Wynton Marsalis has influenced and looked after me since I was about fifteen years old. He was always on me about learning and doing things the right way. He never cut me any slack and never boosted my ego. He always told me like it was: The dead honest hard truth. When I started to come into my own (and I mean started because I'm still on that journey) he never hesitated to help. He is still a great help. He is someone who I can always call from anywhere in the world and anytime and ask for anything. That's a great mentor to have.

Miles Davis was Miles Davis. I really don't think there is anything I could say that hasn't been said or that isn't obvious. He is one of the greatest trumpet players and musicians ever. And he always sounds like Miles! No matter what he was playing, Be-bop, pop, rock, funk, he always sounded like MILES! What are the most significant differences you see between the circumstances of artists today and the legends you revere?

The level of musicianship, changes in the recording and radio industry, and how much the common man understands jazz are very different now. All of these issues go hand in hand. I don't know which came first, the chicken or the egg. Most record labels and the radio industry are not interested in the level of musicianship anymore. They exist to make money. There are labels that do continue to focus on art, but for the most part, their impact is small. The focus has shifted from quality to marketability. They make superstars out of anybody they choose and market them as artists. It's not about music or art anymore. The average person doesn't know good from bad anymore. The radio industry is as responsible for this as record labels. Back in the days of the legends, you had to reach a certain level of artistry and musicianship before you were a professional. Now with the Internet and CDs anybody can decide they are an artist without going through the process of actually becoming one. Times are rough.

Where do you see the future of jazz going and what do you think is affecting any changes you see?

There will always be a future in Jazz. Jazz will never “get old" or “out of style" because all forms of popular music is just small pieces taken from Jazz. The institutionalization of Jazz is both a good and bad thing. Jazz education in universities is also a good and bad thing. The Internet is playing a huge role in the development of artist. I think there will be more incorporation of other styles into jazz which will create new sounds. Exploration of new styles will result in people reaching back into the past of this music. While I am a supporter of furthering the exploration of Jazz for new creative possibilities, the possibilities of past forms and ideals have not been fully exhausted. I see us looking back as much as moving forward.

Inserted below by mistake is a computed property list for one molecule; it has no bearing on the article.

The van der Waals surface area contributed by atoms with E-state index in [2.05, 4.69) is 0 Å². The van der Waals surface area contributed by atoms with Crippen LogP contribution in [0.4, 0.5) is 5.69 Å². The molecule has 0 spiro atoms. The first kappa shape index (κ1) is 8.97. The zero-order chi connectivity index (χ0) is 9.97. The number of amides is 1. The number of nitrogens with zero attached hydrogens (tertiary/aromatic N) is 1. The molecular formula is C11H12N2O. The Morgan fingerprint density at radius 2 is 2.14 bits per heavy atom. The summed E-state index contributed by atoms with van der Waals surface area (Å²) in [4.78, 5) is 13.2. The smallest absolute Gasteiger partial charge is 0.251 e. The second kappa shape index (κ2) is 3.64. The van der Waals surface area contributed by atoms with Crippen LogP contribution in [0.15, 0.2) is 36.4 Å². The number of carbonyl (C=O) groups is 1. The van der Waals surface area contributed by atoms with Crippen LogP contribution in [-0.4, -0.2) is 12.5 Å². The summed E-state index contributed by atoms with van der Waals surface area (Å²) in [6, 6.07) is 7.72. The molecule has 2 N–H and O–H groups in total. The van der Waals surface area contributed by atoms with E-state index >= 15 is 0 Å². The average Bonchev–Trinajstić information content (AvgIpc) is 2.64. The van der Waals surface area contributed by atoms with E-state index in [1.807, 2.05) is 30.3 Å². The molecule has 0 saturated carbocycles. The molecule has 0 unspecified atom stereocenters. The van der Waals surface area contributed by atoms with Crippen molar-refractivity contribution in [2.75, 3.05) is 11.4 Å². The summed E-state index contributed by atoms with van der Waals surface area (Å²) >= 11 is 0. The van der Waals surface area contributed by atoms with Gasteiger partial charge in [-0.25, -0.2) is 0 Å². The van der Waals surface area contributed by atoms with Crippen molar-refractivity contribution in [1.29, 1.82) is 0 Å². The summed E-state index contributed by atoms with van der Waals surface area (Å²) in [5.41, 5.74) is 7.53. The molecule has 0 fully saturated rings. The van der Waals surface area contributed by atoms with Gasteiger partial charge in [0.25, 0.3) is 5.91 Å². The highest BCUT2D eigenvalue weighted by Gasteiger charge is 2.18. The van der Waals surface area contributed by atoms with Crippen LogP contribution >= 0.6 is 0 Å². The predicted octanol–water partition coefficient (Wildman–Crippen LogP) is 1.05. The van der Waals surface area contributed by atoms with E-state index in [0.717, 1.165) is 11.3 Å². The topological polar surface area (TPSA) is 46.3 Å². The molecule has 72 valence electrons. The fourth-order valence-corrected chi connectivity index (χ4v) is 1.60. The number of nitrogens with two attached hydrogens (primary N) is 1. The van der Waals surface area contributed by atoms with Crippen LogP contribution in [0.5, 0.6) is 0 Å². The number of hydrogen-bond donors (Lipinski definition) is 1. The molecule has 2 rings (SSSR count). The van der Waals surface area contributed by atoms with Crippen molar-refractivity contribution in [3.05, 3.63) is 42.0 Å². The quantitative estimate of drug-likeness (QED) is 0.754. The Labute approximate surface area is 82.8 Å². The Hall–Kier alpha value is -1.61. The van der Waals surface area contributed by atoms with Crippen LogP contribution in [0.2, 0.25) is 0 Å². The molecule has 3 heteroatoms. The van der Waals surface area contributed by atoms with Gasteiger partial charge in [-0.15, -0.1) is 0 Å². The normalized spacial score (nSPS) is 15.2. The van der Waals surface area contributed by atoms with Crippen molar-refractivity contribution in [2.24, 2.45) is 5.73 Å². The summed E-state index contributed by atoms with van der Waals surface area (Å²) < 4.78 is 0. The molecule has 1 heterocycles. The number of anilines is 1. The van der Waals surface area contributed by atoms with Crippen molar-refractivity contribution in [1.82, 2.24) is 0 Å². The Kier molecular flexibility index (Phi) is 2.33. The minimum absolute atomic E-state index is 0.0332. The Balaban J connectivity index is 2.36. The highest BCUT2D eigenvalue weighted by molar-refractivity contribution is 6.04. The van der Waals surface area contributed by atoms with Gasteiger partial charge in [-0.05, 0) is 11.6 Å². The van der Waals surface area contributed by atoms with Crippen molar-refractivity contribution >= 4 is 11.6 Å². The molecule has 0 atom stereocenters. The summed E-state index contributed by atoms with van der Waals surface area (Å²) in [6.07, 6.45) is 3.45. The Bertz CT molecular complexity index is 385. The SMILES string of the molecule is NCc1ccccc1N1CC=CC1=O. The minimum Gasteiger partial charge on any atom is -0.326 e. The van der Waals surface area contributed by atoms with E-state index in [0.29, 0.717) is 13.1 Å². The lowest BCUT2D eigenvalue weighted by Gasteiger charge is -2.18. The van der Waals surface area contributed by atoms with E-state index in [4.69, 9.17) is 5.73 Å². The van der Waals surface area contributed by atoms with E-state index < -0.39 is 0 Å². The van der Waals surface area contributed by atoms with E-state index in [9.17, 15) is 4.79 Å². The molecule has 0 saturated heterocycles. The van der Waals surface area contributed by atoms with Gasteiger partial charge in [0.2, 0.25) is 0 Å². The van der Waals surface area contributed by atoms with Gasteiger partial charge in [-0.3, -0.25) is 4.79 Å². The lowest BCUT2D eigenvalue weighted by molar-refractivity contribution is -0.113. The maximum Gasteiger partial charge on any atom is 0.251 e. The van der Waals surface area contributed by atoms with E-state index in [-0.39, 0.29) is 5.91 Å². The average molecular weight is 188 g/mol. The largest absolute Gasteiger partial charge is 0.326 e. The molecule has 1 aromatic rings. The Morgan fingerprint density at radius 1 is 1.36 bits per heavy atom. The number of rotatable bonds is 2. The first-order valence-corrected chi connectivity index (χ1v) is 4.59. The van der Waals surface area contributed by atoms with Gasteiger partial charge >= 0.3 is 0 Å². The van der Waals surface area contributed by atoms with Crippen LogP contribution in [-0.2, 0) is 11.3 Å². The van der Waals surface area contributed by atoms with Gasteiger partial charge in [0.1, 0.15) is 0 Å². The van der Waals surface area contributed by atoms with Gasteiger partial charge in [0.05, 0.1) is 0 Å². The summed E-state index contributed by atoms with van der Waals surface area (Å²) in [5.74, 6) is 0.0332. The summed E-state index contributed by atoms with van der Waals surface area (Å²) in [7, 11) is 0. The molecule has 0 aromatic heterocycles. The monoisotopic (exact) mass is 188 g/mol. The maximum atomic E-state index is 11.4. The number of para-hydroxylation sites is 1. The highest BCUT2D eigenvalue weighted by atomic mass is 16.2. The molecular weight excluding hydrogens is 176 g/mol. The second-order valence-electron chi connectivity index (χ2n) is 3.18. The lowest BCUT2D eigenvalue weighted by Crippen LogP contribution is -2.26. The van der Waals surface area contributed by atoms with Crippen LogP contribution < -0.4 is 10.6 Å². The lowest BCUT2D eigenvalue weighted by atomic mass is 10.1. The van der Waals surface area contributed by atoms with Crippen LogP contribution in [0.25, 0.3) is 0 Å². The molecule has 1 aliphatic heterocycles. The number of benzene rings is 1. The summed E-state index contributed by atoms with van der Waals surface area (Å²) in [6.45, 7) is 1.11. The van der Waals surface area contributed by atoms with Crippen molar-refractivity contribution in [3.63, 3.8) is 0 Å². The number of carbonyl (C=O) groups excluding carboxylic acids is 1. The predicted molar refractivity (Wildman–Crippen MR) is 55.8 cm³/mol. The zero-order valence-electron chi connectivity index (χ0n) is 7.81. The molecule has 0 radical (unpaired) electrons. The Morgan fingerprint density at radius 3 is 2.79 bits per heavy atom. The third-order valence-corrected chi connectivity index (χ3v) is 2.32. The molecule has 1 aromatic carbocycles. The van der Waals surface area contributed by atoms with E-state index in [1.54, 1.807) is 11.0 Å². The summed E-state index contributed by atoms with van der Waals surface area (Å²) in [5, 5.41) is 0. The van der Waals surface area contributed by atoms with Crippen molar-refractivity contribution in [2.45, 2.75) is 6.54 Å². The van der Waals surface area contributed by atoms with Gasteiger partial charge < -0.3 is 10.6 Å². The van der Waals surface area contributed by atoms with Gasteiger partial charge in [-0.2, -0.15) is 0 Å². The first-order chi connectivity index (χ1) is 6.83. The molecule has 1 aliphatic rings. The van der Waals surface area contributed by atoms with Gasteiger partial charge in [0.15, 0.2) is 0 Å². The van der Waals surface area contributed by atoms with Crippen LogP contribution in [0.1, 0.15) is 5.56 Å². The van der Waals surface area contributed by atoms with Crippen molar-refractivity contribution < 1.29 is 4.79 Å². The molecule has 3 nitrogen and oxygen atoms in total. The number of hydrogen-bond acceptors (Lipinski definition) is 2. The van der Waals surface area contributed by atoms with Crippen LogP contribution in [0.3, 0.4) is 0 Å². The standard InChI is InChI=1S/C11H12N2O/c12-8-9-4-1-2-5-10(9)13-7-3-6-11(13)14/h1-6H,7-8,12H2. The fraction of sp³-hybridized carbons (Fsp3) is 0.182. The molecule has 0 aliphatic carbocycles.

What are your priorities for your musical career and why?

My musical career priorities are to obtain the highest level of musicianship possible. I prioritize learning old and new forms. Exploring new possibilities, studying and reworking old proven methods, and continuing to develop my ideals of how I want my music to sound. How I want people to hear it. I want to collaborate with many musicians from many genres old and young. I want to do my part to share my views and ideals in educating those that come behind me. Ultimately, I want immersion in the artistic process from beginning to end.

What advice would you give other young musicians considering music as a profession?

Work Hard and never give up on what you believe. Learn as much as possible and seek out the artist you like and respect and develop relationships with them. It's not up to anyone but you to learn. Chose your own career path and set your own goals. Don't worry about or get involved in competing with other people. Create your own network of artists of all kinds who share your artistic ideals and work closely with them. They will become your most valuable asset. And most importantly, as I've always been told, “Don't get discouraged"!

This story appears courtesy of Mosnar Communications, Inc.